Bachelor of Science in Cybersecurity (BSCyS)
Description of the Major
The BS in Cybersecurity (BSCyS) focuses on technology, people, information, systems, and processes to enable assured cyber operations in the context of adversaries. The major is built on a technical foundation of computing and information technology. Students in this major acquire a background in cybersecurity related to information, software, systems, users, and organizations including aspects of policy, human factors, risk management, ethics, and impact on society.
Listen to Dean Robert Bishop's interview on WUSF about the major
Purpose of the Cybersecurity Major
The overall purpose of the BSCyS is to provide students with fundamental and advanced computing systems knowledge and skills in the areas of information security, software security, system security, organizational security, and societal security, including law, policy, and ethics. Students will be able to apply these security principles and practices to the hardware, software, and human components of computer systems, and analyze, evaluate, and maintain operational systems in the presence of cyber risks and threats.
Employment and Education Opportunities
BSCyS graduates can expect to work as Cybersecurity Specialists and Information Security Analysts responsible for designing, developing, operating, and defending secure computer systems and networks, and exploiting and attacking adversary computer systems. BSCyS graduates may also work as cybercrime investigators supporting law enforcement and counterterrorism operations. In addition to working for government agencies, BSCyS graduates may work as cybersecurity specialists for technology/computer companies, financial firms, health providers, insurance companies, and in academia (NICE Cybersecurity Workforce Framework, 2017; Bureau of Labor Statistics (BLS), 2017).
Virtually every sector of the economy – manufacturing, health, education, and national security – has a great demand for cybersecurity specialists. The Bureau of Labor Statistics (BLS) states, "Employment of information security analysts is projected to grow 28 percent from 2016 to 2026, much faster than the average for all occupations. Demand for information security analysts is expected to be very high, as these analysts will be needed to create innovative solutions to prevent hackers from stealing critical information or causing problems for computer networks." According to the BLS, "The median annual wage for information security analysts was $95,510 in May 2017."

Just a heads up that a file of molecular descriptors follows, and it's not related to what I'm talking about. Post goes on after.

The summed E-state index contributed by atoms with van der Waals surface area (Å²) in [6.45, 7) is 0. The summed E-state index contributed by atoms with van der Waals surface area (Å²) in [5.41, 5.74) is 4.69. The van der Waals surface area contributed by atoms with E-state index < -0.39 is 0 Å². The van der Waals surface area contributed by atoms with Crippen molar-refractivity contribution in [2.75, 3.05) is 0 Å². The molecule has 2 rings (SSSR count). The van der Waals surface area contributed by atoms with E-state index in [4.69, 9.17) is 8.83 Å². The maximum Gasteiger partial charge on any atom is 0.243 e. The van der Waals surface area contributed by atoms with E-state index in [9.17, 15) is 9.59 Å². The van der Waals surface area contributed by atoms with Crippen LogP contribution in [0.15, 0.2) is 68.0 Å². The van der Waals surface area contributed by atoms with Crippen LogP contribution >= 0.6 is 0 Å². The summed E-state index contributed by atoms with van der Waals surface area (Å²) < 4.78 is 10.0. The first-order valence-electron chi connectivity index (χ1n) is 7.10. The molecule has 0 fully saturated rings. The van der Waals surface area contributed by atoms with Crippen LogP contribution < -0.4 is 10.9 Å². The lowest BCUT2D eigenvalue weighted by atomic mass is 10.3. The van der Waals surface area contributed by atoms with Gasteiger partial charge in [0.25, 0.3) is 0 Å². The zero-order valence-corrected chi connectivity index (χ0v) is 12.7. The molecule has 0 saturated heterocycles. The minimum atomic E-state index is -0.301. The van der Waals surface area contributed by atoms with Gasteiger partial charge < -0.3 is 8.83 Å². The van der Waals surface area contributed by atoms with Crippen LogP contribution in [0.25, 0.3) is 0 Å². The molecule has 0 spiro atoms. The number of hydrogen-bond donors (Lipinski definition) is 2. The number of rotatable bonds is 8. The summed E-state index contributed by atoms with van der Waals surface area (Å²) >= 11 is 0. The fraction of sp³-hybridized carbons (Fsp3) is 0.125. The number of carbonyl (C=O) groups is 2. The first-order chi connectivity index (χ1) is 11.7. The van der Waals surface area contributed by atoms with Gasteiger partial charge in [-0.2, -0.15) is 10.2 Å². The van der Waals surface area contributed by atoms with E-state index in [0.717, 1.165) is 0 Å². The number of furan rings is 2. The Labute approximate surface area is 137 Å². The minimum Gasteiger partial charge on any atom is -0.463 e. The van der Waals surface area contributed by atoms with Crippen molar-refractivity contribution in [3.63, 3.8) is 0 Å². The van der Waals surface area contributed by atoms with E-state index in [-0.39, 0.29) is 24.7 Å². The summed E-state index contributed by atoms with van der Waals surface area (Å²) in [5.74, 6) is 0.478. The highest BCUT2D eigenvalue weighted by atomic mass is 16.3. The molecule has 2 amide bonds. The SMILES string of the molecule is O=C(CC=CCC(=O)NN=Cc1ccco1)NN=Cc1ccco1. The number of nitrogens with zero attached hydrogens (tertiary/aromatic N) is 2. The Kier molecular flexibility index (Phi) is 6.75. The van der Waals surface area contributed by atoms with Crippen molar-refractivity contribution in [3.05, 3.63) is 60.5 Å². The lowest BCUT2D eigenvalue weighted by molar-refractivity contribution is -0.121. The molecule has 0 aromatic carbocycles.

Requirements for progression to the upper level for the BSCyS are described here.
Total Credit Hours and Major Hours
The total number of semester credit hours for the degree is 120.
In addition to the prerequisites, core courses (subject to change) include:
- CGS 3303 IT Concepts
- CIS 3213 Foundations of Cybersecurity
- COP 3515 Advanced Program Design for IT
- CIS 3363 IT Systems Security
- CIS 4219 Human Aspects of Cybersecurity
- CNT 4104 Computer Information Networks for IT
- CNT 4104L Computer Information Networks for IT Lab
- COP 4538 Data Structures and Algorithms for IT
- CEN 3722 Human Computer Interfaces
- CNT 4403 Network Security and Firewalls
- COP 4703 Advanced Database Systems for IT
- CGS 3853 Web Systems for IT
- CIS 4200 Penetration Testing
- CIS 4366 Hands-on Cybersecurity
- ISM 4323 Information Security and IT Risk Management
- LIS 4414 Information Policy and Ethics
- CIS 4935 Senior Project for IT
Capstone Learning Experience and Internship
BSCyS students are required to complete a capstone learning experience, IT Senior Project (CIS 4935). It is recommended that BSCyS students complete an industry internship.
For More Information
Contact John Morgan or Marjorie Fontalvo, Computer Science and Engineering Undergraduate Advisors.
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